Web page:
May 21: This Day In History

the notorious b.i.g.May 21, 2014 – Segment 1

Marc talks about what happened on this day in history, including the day slavery was abolished in Colombia in 1851, the day martial law was imposed in the town of Montgomery, Alabama after violent clashes between blacks and whites, and the birthday of the Notorious B.I.G.


Today is:

Afro-Colombian Day (Colombia)

Circassian Day of Mourning (Circassians)

Day of Patriots and Military (Hungary)

Navy Day (Chile)

Saint Helena Day, celebrates the discovery of Saint Helena in 1502.

World Day for Cultural Diversity for Dialogue and Development (International)

On this day in history:

1542: Hernando de Soto dies with a high fever in the village of Guachoyo, along the Mississippi River. Before his death, he appoints Luis de Moscoso to be his replacement. Fearing that the Indians might exhume his body, Moscoso has de Soto’s body weighted down, and deposited in the Mississippi River.

1832: As a part of Black Hawk’s War, a group of approximately fifty Potawatomis attack a settlement on Indian Creek near modern Ottawa, Illinois. Fifteen settlers are killed in the fighting. This is often called the “Indian Creek Massacre.” This is also reported to have happened on May 20th.
1833 – Black students enroll in classes at Oberlin College, Ohio.
1851 – Slavery is abolished in Colombia, South America.
1862 – Mary Patterson becomes the first black woman in the U.S. to earn an M.A degree- when this is awarded by Oberlin College.
1863 – Organization of the Seventh-day Adventist Church in Battle Creek, Michigan.
1864 – Russia declares an end to the Russian–Circassian War and many Circassians are forced into exile. The day is designated the Circassian Day of Mourning.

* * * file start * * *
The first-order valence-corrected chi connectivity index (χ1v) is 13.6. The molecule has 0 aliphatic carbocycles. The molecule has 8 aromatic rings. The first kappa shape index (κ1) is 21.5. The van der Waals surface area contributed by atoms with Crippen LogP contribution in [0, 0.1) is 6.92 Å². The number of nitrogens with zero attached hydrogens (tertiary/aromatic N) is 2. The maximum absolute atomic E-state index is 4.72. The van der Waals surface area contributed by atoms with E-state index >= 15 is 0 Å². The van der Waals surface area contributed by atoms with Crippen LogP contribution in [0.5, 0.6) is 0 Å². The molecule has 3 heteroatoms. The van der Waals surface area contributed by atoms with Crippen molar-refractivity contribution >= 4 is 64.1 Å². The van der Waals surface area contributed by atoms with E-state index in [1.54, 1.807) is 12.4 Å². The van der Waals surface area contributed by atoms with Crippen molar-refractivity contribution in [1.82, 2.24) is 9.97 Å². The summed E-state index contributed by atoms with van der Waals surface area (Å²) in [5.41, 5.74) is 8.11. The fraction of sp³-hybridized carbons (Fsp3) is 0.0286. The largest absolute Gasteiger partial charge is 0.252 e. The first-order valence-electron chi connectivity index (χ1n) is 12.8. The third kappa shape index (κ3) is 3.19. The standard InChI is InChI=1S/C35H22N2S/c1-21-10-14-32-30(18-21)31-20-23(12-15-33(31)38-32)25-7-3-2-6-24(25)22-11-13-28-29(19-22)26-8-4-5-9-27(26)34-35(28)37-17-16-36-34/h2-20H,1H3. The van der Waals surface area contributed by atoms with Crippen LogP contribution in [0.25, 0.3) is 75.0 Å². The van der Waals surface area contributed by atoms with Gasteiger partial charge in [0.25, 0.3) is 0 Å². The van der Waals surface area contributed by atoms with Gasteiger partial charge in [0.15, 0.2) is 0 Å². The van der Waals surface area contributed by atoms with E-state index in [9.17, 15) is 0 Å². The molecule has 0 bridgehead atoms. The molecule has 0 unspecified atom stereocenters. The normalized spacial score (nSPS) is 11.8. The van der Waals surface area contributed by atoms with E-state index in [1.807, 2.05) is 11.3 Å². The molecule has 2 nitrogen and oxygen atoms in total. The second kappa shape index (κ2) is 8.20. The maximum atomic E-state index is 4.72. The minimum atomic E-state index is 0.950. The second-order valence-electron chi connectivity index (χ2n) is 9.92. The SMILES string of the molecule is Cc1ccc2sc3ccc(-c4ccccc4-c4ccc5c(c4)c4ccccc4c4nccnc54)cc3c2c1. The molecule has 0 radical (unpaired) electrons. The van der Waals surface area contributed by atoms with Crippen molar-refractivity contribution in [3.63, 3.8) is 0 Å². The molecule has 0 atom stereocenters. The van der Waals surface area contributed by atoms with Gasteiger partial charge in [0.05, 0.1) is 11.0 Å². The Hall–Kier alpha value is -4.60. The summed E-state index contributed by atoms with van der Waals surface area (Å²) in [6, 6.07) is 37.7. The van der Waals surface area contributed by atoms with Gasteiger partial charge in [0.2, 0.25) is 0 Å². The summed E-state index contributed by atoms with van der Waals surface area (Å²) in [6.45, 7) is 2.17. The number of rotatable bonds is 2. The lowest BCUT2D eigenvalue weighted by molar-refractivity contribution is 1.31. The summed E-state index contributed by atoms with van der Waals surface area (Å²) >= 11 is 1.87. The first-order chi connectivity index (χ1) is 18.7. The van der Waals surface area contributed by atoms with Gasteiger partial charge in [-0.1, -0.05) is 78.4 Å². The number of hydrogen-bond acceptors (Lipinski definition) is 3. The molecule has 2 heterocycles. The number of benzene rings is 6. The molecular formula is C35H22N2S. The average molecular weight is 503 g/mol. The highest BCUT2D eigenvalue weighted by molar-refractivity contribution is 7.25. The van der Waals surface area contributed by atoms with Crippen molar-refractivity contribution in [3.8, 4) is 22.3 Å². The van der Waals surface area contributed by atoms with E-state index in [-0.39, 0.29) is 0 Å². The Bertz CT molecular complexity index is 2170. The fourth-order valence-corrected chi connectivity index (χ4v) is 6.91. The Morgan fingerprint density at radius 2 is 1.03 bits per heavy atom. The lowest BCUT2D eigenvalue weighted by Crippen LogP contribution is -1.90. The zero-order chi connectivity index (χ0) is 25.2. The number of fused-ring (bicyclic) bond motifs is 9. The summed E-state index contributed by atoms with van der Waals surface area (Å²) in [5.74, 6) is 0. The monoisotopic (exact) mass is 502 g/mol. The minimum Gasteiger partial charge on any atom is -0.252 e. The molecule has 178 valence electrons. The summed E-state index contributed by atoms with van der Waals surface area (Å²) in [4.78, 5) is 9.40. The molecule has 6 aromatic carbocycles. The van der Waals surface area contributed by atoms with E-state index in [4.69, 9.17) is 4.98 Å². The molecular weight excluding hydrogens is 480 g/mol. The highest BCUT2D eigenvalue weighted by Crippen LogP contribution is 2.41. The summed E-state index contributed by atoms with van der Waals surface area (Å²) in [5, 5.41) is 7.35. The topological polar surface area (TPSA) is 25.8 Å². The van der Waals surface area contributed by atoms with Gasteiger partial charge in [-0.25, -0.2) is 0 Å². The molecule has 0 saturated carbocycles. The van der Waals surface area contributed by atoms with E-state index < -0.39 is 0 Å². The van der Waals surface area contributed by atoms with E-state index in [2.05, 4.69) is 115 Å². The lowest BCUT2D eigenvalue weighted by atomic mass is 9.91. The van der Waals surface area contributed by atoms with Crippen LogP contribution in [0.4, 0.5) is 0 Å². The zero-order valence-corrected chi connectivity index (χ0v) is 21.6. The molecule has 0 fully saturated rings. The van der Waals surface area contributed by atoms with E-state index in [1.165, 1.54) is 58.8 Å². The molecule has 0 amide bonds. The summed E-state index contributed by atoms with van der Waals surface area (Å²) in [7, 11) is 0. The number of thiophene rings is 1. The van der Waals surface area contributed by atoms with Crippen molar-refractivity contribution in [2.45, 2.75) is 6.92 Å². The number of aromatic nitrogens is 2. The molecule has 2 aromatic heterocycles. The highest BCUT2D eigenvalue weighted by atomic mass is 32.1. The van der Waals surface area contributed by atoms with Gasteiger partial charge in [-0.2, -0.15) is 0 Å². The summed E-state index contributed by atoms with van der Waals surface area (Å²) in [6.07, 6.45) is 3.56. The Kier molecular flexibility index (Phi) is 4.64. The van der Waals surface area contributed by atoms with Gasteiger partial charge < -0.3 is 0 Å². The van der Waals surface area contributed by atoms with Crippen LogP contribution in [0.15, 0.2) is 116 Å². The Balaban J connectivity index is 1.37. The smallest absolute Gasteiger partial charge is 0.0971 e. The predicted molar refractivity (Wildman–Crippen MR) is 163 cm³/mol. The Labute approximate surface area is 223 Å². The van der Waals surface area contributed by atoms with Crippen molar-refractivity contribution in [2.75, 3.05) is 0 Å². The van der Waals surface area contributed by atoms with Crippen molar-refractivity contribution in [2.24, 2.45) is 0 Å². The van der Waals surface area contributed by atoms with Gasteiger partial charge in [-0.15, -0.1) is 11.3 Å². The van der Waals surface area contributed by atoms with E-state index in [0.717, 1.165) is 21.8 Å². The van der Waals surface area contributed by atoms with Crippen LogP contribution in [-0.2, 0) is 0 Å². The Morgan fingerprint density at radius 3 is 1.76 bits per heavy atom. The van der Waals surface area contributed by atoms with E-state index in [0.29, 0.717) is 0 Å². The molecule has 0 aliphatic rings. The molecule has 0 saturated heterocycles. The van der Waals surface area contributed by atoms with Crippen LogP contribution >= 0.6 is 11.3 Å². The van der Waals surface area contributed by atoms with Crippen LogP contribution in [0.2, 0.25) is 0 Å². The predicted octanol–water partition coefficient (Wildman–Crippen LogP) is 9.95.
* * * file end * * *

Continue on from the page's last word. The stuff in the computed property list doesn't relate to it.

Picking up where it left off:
1881: Blanche Kelso Bruce was a US Senator from Mississippi; the first black man to serve a full term in the senate, and the first person born into slavery to preside over the senate. While serving in the senate, he was an advocate for civil rights for blacks, native Americans, Chinese immigrants and former Confederates (as we remember, the radical republicans weren’t too nice to that group). After serving in the Senate, Bruce held many government appointments, including Register of the Treasury (appointed by President Garfield), recorder of deeds for DC, and a second term as Register of the Treasury. Bruce was the first African American to be represented on US currency, in the form of his signature as Register of the Treasury. Register of the Treasury 05/21/1881 through 06/05/1885 and 12/03/1897 through 03/17/1898.
1881: Clara Barton and Adolphus Solomons found the American National Red Cross, to provide humanitarian aid to victims of wars and natural disasters as part of the International Federation of Red Cross Societies.
1921: Italian activists and anarchists Nicola Sacco and Bartolomeo Vanzetti, widely believed to have been framed for murder, go on trial today. They eventually are executed as part of a government campaign against dissidents.
1945: The “Little Wagner Act” is signed in Hawaii, guaranteeing pineapple and sugar workers the right to bargain collectively. After negotiations failed, a successful 79-day strike shut down 33 of the territory’s 34 plantations and brought higher wages and a 40-hour week.
1947: 28 acquitted of lynching a black man after taking him from the county jail in South Carolina for stabbing a white taxi driver after the defense council who criticized northern interference and demanded acquittal to show the north it should stay out of South Carolina and let us run our counties he also said he is dead and more like him should be dead.